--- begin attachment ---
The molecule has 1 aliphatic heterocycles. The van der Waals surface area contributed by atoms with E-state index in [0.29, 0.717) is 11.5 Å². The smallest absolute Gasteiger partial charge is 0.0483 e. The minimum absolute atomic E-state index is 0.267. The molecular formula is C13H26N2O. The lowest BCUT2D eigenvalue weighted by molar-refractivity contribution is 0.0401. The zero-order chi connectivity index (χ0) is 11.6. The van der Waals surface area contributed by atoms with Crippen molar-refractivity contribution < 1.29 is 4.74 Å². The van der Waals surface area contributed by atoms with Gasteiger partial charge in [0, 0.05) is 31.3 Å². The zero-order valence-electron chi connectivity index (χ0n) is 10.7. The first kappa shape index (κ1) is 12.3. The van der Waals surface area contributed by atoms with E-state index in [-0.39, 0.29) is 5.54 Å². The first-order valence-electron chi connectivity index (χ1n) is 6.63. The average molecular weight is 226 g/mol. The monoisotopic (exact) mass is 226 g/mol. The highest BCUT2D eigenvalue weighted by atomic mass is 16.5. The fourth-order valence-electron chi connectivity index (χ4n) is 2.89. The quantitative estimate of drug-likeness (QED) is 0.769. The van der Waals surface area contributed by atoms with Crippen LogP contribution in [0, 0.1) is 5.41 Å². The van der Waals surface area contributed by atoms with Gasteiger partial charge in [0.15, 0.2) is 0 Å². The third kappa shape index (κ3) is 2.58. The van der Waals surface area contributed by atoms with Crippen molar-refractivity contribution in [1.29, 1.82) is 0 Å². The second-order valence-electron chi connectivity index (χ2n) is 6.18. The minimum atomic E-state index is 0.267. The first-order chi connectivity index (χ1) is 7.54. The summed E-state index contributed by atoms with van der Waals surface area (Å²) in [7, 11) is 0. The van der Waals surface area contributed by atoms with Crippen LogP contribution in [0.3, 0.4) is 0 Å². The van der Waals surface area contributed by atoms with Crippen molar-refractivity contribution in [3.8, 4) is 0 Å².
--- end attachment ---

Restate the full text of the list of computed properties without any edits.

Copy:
The molecule has 1 aliphatic heterocycles. The van der Waals surface area contributed by atoms with E-state index in [0.29, 0.717) is 11.5 Å². The smallest absolute Gasteiger partial charge is 0.0483 e. The minimum absolute atomic E-state index is 0.267. The molecular formula is C13H26N2O. The lowest BCUT2D eigenvalue weighted by molar-refractivity contribution is 0.0401. The zero-order chi connectivity index (χ0) is 11.6. The van der Waals surface area contributed by atoms with Crippen molar-refractivity contribution < 1.29 is 4.74 Å². The van der Waals surface area contributed by atoms with Gasteiger partial charge in [0, 0.05) is 31.3 Å². The zero-order valence-electron chi connectivity index (χ0n) is 10.7. The first kappa shape index (κ1) is 12.3. The van der Waals surface area contributed by atoms with E-state index in [-0.39, 0.29) is 5.54 Å². The first-order valence-electron chi connectivity index (χ1n) is 6.63. The average molecular weight is 226 g/mol. The monoisotopic (exact) mass is 226 g/mol. The highest BCUT2D eigenvalue weighted by atomic mass is 16.5. The fourth-order valence-electron chi connectivity index (χ4n) is 2.89. The quantitative estimate of drug-likeness (QED) is 0.769. The van der Waals surface area contributed by atoms with Crippen LogP contribution in [0, 0.1) is 5.41 Å². The van der Waals surface area contributed by atoms with Gasteiger partial charge in [0.15, 0.2) is 0 Å². The third kappa shape index (κ3) is 2.58. The van der Waals surface area contributed by atoms with Crippen molar-refractivity contribution in [1.29, 1.82) is 0 Å². The second-order valence-electron chi connectivity index (χ2n) is 6.18. The minimum atomic E-state index is 0.267. The first-order chi connectivity index (χ1) is 7.54. The summed E-state index contributed by atoms with van der Waals surface area (Å²) in [7, 11) is 0. The van der Waals surface area contributed by atoms with Crippen LogP contribution in [0.3, 0.4) is 0 Å². The van der Waals surface area contributed by atoms with Crippen molar-refractivity contribution in [3.8, 4) is 0 Å².